I've been in Indianapolis giving a talk to the Indiana Association of Soil and Water Conservation Districts. So interesting, and for so many reasons. The people have been so kind and welcoming.
Back in New York we talk about water conservation in terms of run off from storm drains and building roofs and roads, and to be sure, in Indiana, they talk about that as it relates to urban environments.
But mostly, the talk here is about how to deal with the water run off from the farms. How do you keep the cow poop out of the water? How do you keep farm chemicals out of the water?
It is so interesting--and so important--to see how the agenda differs so much from one place to another.
I had a conversation with a water consultant here who makes a business of going around the state talking to farm organizations and real estate developers trying to convince them to take water conservation measures.
She said the only chance they have here of improving things is through individual action. I did a double take. Often, back on the coast, people say just the opposite. That the only chance we have is through regulation.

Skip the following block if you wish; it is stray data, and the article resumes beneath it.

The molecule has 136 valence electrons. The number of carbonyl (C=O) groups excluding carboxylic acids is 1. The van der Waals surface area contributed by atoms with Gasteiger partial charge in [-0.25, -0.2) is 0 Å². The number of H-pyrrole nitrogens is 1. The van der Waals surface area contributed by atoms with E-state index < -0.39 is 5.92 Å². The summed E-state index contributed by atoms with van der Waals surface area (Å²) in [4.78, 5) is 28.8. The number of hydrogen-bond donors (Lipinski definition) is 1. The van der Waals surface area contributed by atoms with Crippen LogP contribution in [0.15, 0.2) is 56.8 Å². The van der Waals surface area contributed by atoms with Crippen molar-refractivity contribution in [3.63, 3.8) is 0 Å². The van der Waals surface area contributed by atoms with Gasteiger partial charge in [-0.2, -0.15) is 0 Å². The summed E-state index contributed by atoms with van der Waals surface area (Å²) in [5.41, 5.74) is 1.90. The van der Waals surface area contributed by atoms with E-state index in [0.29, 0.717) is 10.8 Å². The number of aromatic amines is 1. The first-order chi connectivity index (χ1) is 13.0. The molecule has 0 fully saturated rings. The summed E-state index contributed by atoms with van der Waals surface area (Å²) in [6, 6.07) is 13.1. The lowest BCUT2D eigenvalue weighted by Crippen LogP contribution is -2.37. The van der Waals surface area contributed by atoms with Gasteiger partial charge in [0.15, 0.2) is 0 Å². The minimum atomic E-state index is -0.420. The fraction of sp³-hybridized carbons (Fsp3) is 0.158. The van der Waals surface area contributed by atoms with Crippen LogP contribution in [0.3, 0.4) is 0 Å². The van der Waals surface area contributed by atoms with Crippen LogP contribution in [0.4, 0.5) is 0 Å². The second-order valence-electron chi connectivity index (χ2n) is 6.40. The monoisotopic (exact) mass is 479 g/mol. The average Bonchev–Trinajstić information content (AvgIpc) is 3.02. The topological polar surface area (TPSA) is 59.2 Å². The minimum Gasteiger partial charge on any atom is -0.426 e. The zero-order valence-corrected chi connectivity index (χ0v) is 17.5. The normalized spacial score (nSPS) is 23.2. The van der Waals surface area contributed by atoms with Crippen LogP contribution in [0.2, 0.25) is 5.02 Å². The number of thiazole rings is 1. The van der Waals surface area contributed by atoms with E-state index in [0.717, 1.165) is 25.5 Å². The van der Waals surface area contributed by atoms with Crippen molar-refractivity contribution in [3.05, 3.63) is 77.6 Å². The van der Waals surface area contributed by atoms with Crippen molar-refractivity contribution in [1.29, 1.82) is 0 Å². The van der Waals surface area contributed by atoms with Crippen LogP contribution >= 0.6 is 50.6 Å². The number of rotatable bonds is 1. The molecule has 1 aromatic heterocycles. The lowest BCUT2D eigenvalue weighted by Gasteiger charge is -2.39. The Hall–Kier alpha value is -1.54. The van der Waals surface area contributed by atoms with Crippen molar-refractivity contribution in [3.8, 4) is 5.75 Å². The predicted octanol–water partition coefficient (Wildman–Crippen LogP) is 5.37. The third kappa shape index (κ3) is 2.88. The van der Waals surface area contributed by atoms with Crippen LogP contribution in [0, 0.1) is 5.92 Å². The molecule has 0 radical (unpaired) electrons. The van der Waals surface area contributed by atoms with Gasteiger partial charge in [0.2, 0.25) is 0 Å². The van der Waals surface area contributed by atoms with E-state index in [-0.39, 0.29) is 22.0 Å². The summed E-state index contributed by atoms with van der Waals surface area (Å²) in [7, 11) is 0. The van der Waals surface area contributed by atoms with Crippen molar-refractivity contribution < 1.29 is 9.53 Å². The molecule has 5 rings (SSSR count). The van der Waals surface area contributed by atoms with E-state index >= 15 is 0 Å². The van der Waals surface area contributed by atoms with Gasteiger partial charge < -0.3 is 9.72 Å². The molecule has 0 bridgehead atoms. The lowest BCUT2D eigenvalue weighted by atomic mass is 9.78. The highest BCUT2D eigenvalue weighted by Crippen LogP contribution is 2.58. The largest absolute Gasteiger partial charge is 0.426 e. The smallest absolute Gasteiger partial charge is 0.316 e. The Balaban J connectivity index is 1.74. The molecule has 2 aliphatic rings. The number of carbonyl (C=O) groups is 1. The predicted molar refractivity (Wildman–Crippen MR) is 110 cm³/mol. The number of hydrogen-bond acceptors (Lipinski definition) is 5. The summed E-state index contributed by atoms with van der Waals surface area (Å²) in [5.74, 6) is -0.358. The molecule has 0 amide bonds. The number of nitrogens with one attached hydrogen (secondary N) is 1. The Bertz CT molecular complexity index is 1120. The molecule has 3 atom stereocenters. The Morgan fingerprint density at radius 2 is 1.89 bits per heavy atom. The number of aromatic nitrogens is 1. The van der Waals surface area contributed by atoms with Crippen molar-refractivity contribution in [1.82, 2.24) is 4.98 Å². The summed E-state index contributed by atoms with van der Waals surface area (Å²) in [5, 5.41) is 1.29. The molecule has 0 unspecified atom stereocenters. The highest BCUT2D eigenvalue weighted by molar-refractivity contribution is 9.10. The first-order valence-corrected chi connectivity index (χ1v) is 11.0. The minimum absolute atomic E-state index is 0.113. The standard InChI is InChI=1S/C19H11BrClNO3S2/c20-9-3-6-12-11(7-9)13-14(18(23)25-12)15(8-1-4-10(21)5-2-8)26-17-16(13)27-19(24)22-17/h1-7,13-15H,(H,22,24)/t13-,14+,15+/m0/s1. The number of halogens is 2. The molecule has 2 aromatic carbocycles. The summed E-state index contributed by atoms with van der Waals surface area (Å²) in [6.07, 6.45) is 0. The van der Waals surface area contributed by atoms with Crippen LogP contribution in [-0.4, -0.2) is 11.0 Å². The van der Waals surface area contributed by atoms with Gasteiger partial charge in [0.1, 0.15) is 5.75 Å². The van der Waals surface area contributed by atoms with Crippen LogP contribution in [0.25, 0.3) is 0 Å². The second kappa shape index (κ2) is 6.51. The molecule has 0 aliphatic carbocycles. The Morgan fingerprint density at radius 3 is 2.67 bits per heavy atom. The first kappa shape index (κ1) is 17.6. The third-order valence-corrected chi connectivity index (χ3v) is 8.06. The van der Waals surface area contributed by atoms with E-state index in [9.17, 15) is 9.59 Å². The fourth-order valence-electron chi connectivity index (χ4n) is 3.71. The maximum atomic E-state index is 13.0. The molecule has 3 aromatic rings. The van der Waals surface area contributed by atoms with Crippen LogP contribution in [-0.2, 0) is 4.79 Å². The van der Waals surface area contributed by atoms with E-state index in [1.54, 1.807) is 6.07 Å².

The woman I was talking to explained that Indiana is a state where the people traditionally like to keep the government out of their affairs. Fighting for regulation is more of an uphill battle that persuading the developers and farmers to take the measures you need them to take.
That means you have to use different rhetorics and different tactics as an environmentalist when you're working in one place or another. That's so obvious but so important to be reminded of.
When you're talking about farms of thousands of acres, too, the individual action of just one farmer or one developer makes a huge difference.
Convince a New Yorker to take individual action and you end up with 1000 less disposable cups in the garbage stream. Convince an Indiana farmer to avoid runoff into the streams and you end up with a few thousand acres worth of soil sediment and chemicals not flowing into the reservoirs, the Mississippi River and the Gulf of Mexico.
Sometimes regulation might be best. Sometimes individual action might be best. But round here, if you can get the right individual to change his mind...
Who is that individual in your community?
Someone came up to me after my talk. She said, "You gave a really good talk, and I bet your message goes over really well back in New York."
Don't get me wrong, my talk went swimmingly. People laughed at my jokes. They smiled when I showed a picture of my daughter Isabella (I love a discerning audience). I'm told my talk gave a lot of people food for thought and was "challenging." That's my job. No use preaching to the choir.
But you know what the lady's comment proves? What I've been saying for quite some time now. That if you want to deliver a environmentalist message, you need to speak in the language and to the concerns of your audience, not in the language you use when you talk to people who already agree with you.